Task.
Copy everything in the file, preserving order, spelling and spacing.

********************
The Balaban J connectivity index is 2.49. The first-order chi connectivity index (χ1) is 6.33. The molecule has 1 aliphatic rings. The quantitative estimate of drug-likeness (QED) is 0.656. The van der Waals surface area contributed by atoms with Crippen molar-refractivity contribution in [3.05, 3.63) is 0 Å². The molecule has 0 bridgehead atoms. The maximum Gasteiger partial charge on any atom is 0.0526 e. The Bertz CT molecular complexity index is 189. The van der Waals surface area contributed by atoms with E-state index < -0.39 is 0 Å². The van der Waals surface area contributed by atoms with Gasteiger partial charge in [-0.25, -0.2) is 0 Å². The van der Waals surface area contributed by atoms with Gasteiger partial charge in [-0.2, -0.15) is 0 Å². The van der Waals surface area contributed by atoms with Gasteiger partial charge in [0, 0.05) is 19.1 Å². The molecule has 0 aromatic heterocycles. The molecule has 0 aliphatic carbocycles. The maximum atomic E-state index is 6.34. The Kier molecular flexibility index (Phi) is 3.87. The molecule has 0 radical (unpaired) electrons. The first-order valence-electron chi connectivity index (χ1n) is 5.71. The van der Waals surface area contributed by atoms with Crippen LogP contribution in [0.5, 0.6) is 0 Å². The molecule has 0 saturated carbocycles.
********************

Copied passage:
The Balaban J connectivity index is 2.49. The first-order chi connectivity index (χ1) is 6.33. The molecule has 1 aliphatic rings. The quantitative estimate of drug-likeness (QED) is 0.656. The van der Waals surface area contributed by atoms with Crippen molar-refractivity contribution in [3.05, 3.63) is 0 Å². The molecule has 0 bridgehead atoms. The maximum Gasteiger partial charge on any atom is 0.0526 e. The Bertz CT molecular complexity index is 189. The van der Waals surface area contributed by atoms with E-state index < -0.39 is 0 Å². The van der Waals surface area contributed by atoms with Gasteiger partial charge in [-0.25, -0.2) is 0 Å². The van der Waals surface area contributed by atoms with Gasteiger partial charge in [-0.2, -0.15) is 0 Å². The van der Waals surface area contributed by atoms with Gasteiger partial charge in [0, 0.05) is 19.1 Å². The molecule has 0 aromatic heterocycles. The molecule has 0 aliphatic carbocycles. The maximum atomic E-state index is 6.34. The Kier molecular flexibility index (Phi) is 3.87. The molecule has 0 radical (unpaired) electrons. The first-order valence-electron chi connectivity index (χ1n) is 5.71. The van der Waals surface area contributed by atoms with Crippen LogP contribution in [0.5, 0.6) is 0 Å². The molecule has 0 saturated carbocycles.